October is national Breast Cancer Awareness Month, and the Houston Texans and the NFL are once again doing their part to promote the cause through the League's month-long A Crucial Catch campaign.
One of several promotions the Texans ran as part of the BCA initiative was a contest to determine who would hold the Texas flag in the field during pregame ceremonies at the Oct. 9 Pink Ribbon Day Game. To enter the Contest, fans submitted a description of why participating in Pink Ribbon Day ceremonies would be meaningful to them in 200 words or less.
Twenty-five winners were selected by a Texans representative and rewarded with two tickets to the Thursday night matchup and the opportunity to be a flagholder before the Texans take the field to play the Indianapolis Colts.
Below are five incredibly moving stories of survival and of survival and triumph submitted by Texans fans:
This is for my 20-year-old daughter Elizabeth who is my hero. I was diagnosed with Stage II breast cancer in March of 2012. With no family within 1200 miles of Houston, I was fearful of laying this heavy burden on my only child. I didn't need to worry - my brave, sweet child stepped up and became my mother, sister and best friend overnight. She became my dietician - making sure I ate properly; my chef - preparing meals that rivaled the finest restaurants; my personal shopper – grocery shopping and running errands...all while keeping her 4.2 GPA at Lamar High School. She sat with me at all 16 chemotherapy treatments during the spring & summer of 2012 - even the last four treatments that lasted 3.5 hours each. When my hair fell out she comforted me, the one and only time during this journey, when I broke down and cried in front of her. She proudly wore "pink" in support of me. She was my savior, my cheerleader and my comforter during that dark, frightening time and I will never be able to repay her for what she did for me. Elizabeth participating in the Pink Ribbon Day ceremonies would mean the world to me because I know it would mean the world to her - to receive tickets to her beloved Texans and proudly carry the flag representing something that she and I shared - and BEAT together. Two years cancer free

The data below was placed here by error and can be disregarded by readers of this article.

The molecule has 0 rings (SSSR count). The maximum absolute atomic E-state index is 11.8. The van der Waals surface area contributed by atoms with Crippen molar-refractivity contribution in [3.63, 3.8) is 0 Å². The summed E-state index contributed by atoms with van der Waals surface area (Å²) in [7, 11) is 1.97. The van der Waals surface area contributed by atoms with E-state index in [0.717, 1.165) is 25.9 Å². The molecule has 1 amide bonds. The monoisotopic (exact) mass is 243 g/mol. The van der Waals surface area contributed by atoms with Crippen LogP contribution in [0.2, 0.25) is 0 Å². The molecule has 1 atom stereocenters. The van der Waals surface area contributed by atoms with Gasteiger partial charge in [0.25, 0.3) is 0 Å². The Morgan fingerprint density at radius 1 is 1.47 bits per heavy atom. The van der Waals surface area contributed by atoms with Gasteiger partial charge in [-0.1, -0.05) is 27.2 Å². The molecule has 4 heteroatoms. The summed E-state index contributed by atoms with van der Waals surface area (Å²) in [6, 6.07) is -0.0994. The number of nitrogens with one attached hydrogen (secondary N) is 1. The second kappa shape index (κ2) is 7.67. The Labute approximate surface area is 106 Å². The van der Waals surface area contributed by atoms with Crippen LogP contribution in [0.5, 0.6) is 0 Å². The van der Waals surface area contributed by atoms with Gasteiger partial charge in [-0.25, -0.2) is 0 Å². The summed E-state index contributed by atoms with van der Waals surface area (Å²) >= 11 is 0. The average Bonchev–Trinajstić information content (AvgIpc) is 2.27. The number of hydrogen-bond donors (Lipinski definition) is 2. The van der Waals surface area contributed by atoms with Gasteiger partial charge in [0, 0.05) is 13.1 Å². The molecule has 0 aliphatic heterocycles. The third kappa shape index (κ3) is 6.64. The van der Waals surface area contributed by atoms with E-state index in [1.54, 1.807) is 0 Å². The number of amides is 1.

on October 25, 2014!
After beating breast cancer when I was 32 years old with 2 small children, I never thought I would have to go through that again. Then, after being a 22 year survivor, I was diagnosed last year with Stage 1 breast cancer. We had another scare this past August but thankfully I can say I'm now cancer free! And if it wasn't for my 2 beautiful girls, who are now grown, and my husband of 31 years, I don't think I would of had the strength to go through a Masectomy and reconstruction. This past year has been long but beating this cancer twice has only empowered me more to get breast cancer awareness out there! I didn't let it take over and I won!! Keep fighting!!
Roy Comeaux Jr
My wife, Anne, is a 3-time cancer survivor (breast, uterine, breast again). In 2008, my employer sponsored a Race for the Cure team; I walked (at age 65) for the first time. I decided I'd do the walk to raise funds, not just fun. I raised $1,030 of the 54-member team total $1,845. I carried the names of 10 cancer survivors and victims on that walk.